Louvre Collection

Explore the Louvre Collection and exhibitions, showcasing centuries of artistic masterpieces.

The Salle des Etats

When visiting this Paris museum, it is very common to start with the Louvre Highlights, among them, the salle des Etats, It is nestled deep within the Louvre, serving as the destination for every visitor, for at its very epicentre lies the most famous painting in the world.

Mona Lisa was created based on Lisa Gherardini, the wife of a Florentine silk merchant, brought to life on canvas with Leonardo da Vinci’s incredible sfumato technique. What has made her past much more interesting is her value as art – the pricelessness that led to an incredible heist when, on 21st August 1911, the Mona Lisa was stolen, not to be found until two years later.

Not only does the best museum in the world boast the most famous woman’s enigmatic smile, but countless other priceless artworks are also displayed alongside Leonardo da Vinci’s masterpiece, filling up one of the larger rooms in the Palace. Opposite the Mona Lisa hangs the Wedding Feast of Veronese at Cana, magnificent in all its glory and surrounded by works like Pastoral Concert and Man with a Glove by Titian and even Tintoretto’s The Coronation of the Virgin (AKA Paradise), albeit the sketch alone as the original refers to the decorative scheme for the Sala del Maggiore Consiglio in Venice.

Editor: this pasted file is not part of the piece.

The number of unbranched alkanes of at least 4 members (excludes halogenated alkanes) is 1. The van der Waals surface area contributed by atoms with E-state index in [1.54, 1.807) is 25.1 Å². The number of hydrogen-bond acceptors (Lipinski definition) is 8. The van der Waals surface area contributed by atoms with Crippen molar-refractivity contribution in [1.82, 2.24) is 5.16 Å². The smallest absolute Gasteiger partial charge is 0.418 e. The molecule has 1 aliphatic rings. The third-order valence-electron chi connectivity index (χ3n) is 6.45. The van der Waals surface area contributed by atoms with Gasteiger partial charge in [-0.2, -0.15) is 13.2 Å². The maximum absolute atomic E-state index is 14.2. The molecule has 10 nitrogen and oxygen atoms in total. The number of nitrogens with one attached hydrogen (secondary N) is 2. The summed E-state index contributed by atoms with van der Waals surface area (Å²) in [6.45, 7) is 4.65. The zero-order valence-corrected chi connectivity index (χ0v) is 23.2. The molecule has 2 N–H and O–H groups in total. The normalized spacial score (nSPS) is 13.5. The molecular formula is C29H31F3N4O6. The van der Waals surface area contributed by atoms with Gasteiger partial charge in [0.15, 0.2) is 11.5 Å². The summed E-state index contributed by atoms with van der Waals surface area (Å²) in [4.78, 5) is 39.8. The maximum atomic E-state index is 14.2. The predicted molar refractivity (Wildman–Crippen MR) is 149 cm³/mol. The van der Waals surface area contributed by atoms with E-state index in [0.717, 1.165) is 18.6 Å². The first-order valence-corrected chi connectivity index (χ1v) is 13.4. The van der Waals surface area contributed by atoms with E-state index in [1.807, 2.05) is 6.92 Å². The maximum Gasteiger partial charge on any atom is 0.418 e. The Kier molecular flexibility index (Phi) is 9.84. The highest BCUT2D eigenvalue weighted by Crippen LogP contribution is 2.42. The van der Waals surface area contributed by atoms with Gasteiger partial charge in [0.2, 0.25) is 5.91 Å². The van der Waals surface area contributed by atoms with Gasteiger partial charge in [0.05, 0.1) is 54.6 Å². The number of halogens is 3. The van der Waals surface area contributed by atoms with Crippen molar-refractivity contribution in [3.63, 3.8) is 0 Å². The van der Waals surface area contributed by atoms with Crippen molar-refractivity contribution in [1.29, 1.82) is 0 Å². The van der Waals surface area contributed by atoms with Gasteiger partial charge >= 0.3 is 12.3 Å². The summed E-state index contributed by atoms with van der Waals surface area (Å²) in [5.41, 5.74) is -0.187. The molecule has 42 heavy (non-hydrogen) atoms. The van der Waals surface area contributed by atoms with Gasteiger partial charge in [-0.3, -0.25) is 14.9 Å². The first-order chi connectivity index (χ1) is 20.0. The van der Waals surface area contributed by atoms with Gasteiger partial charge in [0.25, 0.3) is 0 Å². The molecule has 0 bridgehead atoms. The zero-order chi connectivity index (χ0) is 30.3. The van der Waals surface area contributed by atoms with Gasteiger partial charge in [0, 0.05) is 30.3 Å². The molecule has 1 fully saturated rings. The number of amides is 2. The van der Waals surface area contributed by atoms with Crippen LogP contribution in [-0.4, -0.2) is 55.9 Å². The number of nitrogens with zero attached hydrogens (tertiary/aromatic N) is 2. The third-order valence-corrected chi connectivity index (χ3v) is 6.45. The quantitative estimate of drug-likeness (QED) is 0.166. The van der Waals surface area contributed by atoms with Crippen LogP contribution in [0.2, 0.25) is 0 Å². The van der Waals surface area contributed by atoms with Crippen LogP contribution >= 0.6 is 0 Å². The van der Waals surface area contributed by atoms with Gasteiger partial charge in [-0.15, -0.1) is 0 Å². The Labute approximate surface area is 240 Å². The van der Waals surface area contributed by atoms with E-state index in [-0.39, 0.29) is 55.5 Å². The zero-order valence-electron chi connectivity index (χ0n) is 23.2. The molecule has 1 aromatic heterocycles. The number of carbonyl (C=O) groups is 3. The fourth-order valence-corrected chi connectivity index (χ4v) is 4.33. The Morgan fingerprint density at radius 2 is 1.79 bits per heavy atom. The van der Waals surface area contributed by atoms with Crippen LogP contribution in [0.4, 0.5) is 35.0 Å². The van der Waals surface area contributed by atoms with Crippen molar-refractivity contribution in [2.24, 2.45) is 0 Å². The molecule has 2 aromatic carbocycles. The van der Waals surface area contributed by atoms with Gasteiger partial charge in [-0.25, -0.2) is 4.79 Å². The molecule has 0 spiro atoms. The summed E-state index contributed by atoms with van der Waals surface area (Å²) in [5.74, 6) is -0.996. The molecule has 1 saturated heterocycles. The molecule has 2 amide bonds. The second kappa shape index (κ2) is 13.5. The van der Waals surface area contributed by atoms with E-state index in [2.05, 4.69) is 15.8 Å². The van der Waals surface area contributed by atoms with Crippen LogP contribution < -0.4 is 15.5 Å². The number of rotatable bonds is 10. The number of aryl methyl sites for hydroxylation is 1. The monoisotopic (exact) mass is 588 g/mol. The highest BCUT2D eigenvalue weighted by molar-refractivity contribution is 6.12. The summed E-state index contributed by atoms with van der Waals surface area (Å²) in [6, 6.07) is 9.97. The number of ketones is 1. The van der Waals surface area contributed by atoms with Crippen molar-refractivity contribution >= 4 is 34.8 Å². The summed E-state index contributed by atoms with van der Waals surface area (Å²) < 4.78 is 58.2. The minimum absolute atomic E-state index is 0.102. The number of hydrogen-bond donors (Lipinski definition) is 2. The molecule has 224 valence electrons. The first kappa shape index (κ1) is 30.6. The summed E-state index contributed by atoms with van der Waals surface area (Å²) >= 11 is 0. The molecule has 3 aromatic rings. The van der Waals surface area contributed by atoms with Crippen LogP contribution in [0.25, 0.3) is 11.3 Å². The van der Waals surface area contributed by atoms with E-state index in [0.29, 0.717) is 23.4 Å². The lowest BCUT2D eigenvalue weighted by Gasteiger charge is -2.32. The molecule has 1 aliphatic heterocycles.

Other famous paintings in Louvre Museum’s Salle des Etats include the Portrait of a Venetian Woman (La Bella Nani) and Supper at Emmaus by Veronese, Man with a Glove by Titian, and more.

But, while a description of Salle des Etats without mentioning these masterpieces is impossible, it is equally impossible not to mention the room’s history. After all, as all great architects say, architecture, too, is art.

Designed by the great Hector Lefuel, the Salle des Etats was built sometime between 1855 and ’57 and, beyond art, has a history of having hosted legislative meetings by Napoleon III during the Second Empire. Only after his fall from power did this room become part and parcel (and the most famous destination) of the best museums in the world, hosting some of the greatest of Louvre collections of Venetian Paintings and beyond.

people visiting the Salle des Etats Louvre